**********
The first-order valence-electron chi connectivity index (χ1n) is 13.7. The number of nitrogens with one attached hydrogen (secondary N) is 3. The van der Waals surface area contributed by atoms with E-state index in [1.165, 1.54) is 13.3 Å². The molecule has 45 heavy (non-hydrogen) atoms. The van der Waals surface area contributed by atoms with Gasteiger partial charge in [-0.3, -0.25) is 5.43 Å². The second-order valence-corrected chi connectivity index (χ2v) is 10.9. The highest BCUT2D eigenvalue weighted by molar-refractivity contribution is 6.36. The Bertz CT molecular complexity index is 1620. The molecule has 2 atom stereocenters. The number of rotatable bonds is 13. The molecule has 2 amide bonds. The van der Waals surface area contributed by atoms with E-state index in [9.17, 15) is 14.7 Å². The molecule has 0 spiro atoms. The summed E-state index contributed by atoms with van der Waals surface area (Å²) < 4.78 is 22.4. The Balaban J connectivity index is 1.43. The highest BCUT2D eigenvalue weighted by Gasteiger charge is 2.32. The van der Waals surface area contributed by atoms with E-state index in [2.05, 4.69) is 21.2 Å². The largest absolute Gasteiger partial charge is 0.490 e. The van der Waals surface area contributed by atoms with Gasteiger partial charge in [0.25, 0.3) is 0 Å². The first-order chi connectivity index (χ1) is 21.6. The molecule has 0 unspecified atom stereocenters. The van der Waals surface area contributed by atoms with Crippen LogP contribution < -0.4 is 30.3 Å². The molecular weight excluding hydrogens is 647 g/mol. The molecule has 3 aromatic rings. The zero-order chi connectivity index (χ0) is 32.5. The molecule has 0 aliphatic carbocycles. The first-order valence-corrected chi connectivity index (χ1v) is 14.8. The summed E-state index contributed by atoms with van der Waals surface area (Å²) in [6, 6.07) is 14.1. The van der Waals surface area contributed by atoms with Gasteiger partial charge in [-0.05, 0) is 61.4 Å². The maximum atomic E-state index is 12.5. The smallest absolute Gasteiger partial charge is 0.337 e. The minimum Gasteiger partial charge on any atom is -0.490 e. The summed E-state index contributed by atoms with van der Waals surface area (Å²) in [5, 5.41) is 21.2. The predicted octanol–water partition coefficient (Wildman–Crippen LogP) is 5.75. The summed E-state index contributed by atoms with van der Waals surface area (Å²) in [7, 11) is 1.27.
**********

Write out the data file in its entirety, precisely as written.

The first-order valence-electron chi connectivity index (χ1n) is 13.7. The number of nitrogens with one attached hydrogen (secondary N) is 3. The van der Waals surface area contributed by atoms with E-state index in [1.165, 1.54) is 13.3 Å². The molecule has 45 heavy (non-hydrogen) atoms. The van der Waals surface area contributed by atoms with Gasteiger partial charge in [-0.3, -0.25) is 5.43 Å². The second-order valence-corrected chi connectivity index (χ2v) is 10.9. The highest BCUT2D eigenvalue weighted by molar-refractivity contribution is 6.36. The Bertz CT molecular complexity index is 1620. The molecule has 2 atom stereocenters. The number of rotatable bonds is 13. The molecule has 2 amide bonds. The van der Waals surface area contributed by atoms with E-state index in [9.17, 15) is 14.7 Å². The molecule has 0 spiro atoms. The summed E-state index contributed by atoms with van der Waals surface area (Å²) < 4.78 is 22.4. The Balaban J connectivity index is 1.43. The highest BCUT2D eigenvalue weighted by Gasteiger charge is 2.32. The van der Waals surface area contributed by atoms with E-state index in [2.05, 4.69) is 21.2 Å². The largest absolute Gasteiger partial charge is 0.490 e. The van der Waals surface area contributed by atoms with Gasteiger partial charge in [0.25, 0.3) is 0 Å². The first-order chi connectivity index (χ1) is 21.6. The molecule has 0 unspecified atom stereocenters. The van der Waals surface area contributed by atoms with Crippen LogP contribution < -0.4 is 30.3 Å². The molecular weight excluding hydrogens is 647 g/mol. The molecule has 3 aromatic rings. The zero-order chi connectivity index (χ0) is 32.5. The molecule has 0 aliphatic carbocycles. The first-order valence-corrected chi connectivity index (χ1v) is 14.8. The summed E-state index contributed by atoms with van der Waals surface area (Å²) in [6, 6.07) is 14.1. The van der Waals surface area contributed by atoms with Gasteiger partial charge in [-0.05, 0) is 61.4 Å². The maximum atomic E-state index is 12.5. The smallest absolute Gasteiger partial charge is 0.337 e. The minimum Gasteiger partial charge on any atom is -0.490 e. The summed E-state index contributed by atoms with van der Waals surface area (Å²) in [5, 5.41) is 21.2. The predicted octanol–water partition coefficient (Wildman–Crippen LogP) is 5.75. The summed E-state index contributed by atoms with van der Waals surface area (Å²) in [7, 11) is 1.27.